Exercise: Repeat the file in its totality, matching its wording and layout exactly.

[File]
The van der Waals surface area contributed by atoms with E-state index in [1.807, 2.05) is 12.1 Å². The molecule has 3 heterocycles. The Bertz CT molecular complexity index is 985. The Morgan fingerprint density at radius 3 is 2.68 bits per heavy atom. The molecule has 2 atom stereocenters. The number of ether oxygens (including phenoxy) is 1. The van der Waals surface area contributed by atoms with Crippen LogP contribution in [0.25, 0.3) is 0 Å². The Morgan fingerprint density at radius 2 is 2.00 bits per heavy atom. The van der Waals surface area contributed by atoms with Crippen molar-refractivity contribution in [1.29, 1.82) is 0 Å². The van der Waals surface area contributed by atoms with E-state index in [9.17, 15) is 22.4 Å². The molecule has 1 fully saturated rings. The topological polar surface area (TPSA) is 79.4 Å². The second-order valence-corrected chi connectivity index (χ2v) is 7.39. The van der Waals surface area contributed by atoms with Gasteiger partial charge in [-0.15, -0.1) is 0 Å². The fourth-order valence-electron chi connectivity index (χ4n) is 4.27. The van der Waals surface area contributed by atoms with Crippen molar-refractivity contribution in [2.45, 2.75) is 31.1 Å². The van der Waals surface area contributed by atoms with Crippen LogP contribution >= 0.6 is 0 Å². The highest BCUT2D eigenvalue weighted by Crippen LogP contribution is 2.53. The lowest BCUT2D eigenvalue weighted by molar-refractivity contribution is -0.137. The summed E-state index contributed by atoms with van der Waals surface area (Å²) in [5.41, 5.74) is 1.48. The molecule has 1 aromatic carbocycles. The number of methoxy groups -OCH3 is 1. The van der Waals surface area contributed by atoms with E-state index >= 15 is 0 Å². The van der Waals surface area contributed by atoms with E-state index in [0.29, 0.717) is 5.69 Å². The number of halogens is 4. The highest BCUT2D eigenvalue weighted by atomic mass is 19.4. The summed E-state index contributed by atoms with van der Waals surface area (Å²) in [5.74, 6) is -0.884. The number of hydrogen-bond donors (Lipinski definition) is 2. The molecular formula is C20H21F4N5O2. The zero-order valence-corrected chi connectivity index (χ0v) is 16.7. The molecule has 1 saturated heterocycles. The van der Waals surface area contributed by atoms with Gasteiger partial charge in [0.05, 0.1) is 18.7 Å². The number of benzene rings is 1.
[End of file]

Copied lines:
The van der Waals surface area contributed by atoms with E-state index in [1.807, 2.05) is 12.1 Å². The molecule has 3 heterocycles. The Bertz CT molecular complexity index is 985. The Morgan fingerprint density at radius 3 is 2.68 bits per heavy atom. The molecule has 2 atom stereocenters. The number of ether oxygens (including phenoxy) is 1. The van der Waals surface area contributed by atoms with Crippen LogP contribution in [0.25, 0.3) is 0 Å². The Morgan fingerprint density at radius 2 is 2.00 bits per heavy atom. The van der Waals surface area contributed by atoms with Crippen molar-refractivity contribution in [1.29, 1.82) is 0 Å². The van der Waals surface area contributed by atoms with E-state index in [9.17, 15) is 22.4 Å². The molecule has 1 fully saturated rings. The topological polar surface area (TPSA) is 79.4 Å². The second-order valence-corrected chi connectivity index (χ2v) is 7.39. The van der Waals surface area contributed by atoms with Gasteiger partial charge in [-0.15, -0.1) is 0 Å². The fourth-order valence-electron chi connectivity index (χ4n) is 4.27. The van der Waals surface area contributed by atoms with Crippen molar-refractivity contribution in [2.45, 2.75) is 31.1 Å². The van der Waals surface area contributed by atoms with Crippen LogP contribution >= 0.6 is 0 Å². The highest BCUT2D eigenvalue weighted by Crippen LogP contribution is 2.53. The lowest BCUT2D eigenvalue weighted by molar-refractivity contribution is -0.137. The summed E-state index contributed by atoms with van der Waals surface area (Å²) in [5.41, 5.74) is 1.48. The molecule has 1 aromatic carbocycles. The number of methoxy groups -OCH3 is 1. The van der Waals surface area contributed by atoms with E-state index >= 15 is 0 Å². The van der Waals surface area contributed by atoms with E-state index in [0.29, 0.717) is 5.69 Å². The number of halogens is 4. The highest BCUT2D eigenvalue weighted by atomic mass is 19.4. The summed E-state index contributed by atoms with van der Waals surface area (Å²) in [5.74, 6) is -0.884. The number of hydrogen-bond donors (Lipinski definition) is 2. The molecular formula is C20H21F4N5O2. The zero-order valence-corrected chi connectivity index (χ0v) is 16.7. The molecule has 1 saturated heterocycles. The van der Waals surface area contributed by atoms with Gasteiger partial charge in [0.05, 0.1) is 18.7 Å². The number of benzene rings is 1.